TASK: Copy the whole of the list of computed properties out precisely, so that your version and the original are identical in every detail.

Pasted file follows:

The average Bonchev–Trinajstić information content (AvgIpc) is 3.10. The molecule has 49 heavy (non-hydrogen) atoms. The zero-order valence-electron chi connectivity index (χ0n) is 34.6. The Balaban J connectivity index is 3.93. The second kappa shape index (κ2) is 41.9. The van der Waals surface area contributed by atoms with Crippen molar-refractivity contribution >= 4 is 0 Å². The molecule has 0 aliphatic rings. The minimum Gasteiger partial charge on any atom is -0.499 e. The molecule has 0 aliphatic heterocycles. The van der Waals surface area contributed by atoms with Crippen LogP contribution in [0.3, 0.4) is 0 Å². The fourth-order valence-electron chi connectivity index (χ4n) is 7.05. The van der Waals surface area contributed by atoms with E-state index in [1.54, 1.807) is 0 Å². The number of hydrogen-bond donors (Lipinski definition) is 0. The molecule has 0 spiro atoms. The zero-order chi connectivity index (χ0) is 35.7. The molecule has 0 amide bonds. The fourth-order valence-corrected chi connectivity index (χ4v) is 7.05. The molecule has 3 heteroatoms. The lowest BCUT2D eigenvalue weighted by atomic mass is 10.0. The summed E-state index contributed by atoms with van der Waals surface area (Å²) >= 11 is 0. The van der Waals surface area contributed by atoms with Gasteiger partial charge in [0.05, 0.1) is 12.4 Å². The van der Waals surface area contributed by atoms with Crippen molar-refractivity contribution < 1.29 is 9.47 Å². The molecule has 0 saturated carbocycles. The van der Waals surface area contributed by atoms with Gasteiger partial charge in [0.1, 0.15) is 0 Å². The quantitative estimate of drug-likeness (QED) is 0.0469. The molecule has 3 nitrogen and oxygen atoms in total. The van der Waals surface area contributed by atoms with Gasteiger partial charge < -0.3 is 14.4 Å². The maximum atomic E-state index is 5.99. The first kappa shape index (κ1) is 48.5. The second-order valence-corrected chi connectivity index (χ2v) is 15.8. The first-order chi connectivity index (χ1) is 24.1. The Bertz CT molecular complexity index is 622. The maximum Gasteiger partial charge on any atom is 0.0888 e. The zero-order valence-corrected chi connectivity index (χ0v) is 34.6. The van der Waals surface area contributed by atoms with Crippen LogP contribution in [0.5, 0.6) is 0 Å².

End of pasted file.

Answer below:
The average Bonchev–Trinajstić information content (AvgIpc) is 3.10. The molecule has 49 heavy (non-hydrogen) atoms. The zero-order valence-electron chi connectivity index (χ0n) is 34.6. The Balaban J connectivity index is 3.93. The second kappa shape index (κ2) is 41.9. The van der Waals surface area contributed by atoms with Crippen molar-refractivity contribution >= 4 is 0 Å². The molecule has 0 aliphatic rings. The minimum Gasteiger partial charge on any atom is -0.499 e. The molecule has 0 aliphatic heterocycles. The van der Waals surface area contributed by atoms with Crippen LogP contribution in [0.3, 0.4) is 0 Å². The fourth-order valence-electron chi connectivity index (χ4n) is 7.05. The van der Waals surface area contributed by atoms with E-state index in [1.54, 1.807) is 0 Å². The number of hydrogen-bond donors (Lipinski definition) is 0. The molecule has 0 spiro atoms. The zero-order chi connectivity index (χ0) is 35.7. The molecule has 0 amide bonds. The fourth-order valence-corrected chi connectivity index (χ4v) is 7.05. The molecule has 3 heteroatoms. The lowest BCUT2D eigenvalue weighted by atomic mass is 10.0. The summed E-state index contributed by atoms with van der Waals surface area (Å²) >= 11 is 0. The van der Waals surface area contributed by atoms with Gasteiger partial charge in [0.05, 0.1) is 12.4 Å². The van der Waals surface area contributed by atoms with Crippen molar-refractivity contribution < 1.29 is 9.47 Å². The molecule has 0 saturated carbocycles. The van der Waals surface area contributed by atoms with Gasteiger partial charge in [0.1, 0.15) is 0 Å². The quantitative estimate of drug-likeness (QED) is 0.0469. The molecule has 3 nitrogen and oxygen atoms in total. The van der Waals surface area contributed by atoms with Gasteiger partial charge < -0.3 is 14.4 Å². The maximum atomic E-state index is 5.99. The first kappa shape index (κ1) is 48.5. The second-order valence-corrected chi connectivity index (χ2v) is 15.8. The first-order chi connectivity index (χ1) is 24.1. The Bertz CT molecular complexity index is 622. The maximum Gasteiger partial charge on any atom is 0.0888 e. The zero-order valence-corrected chi connectivity index (χ0v) is 34.6. The van der Waals surface area contributed by atoms with Crippen LogP contribution in [0.5, 0.6) is 0 Å².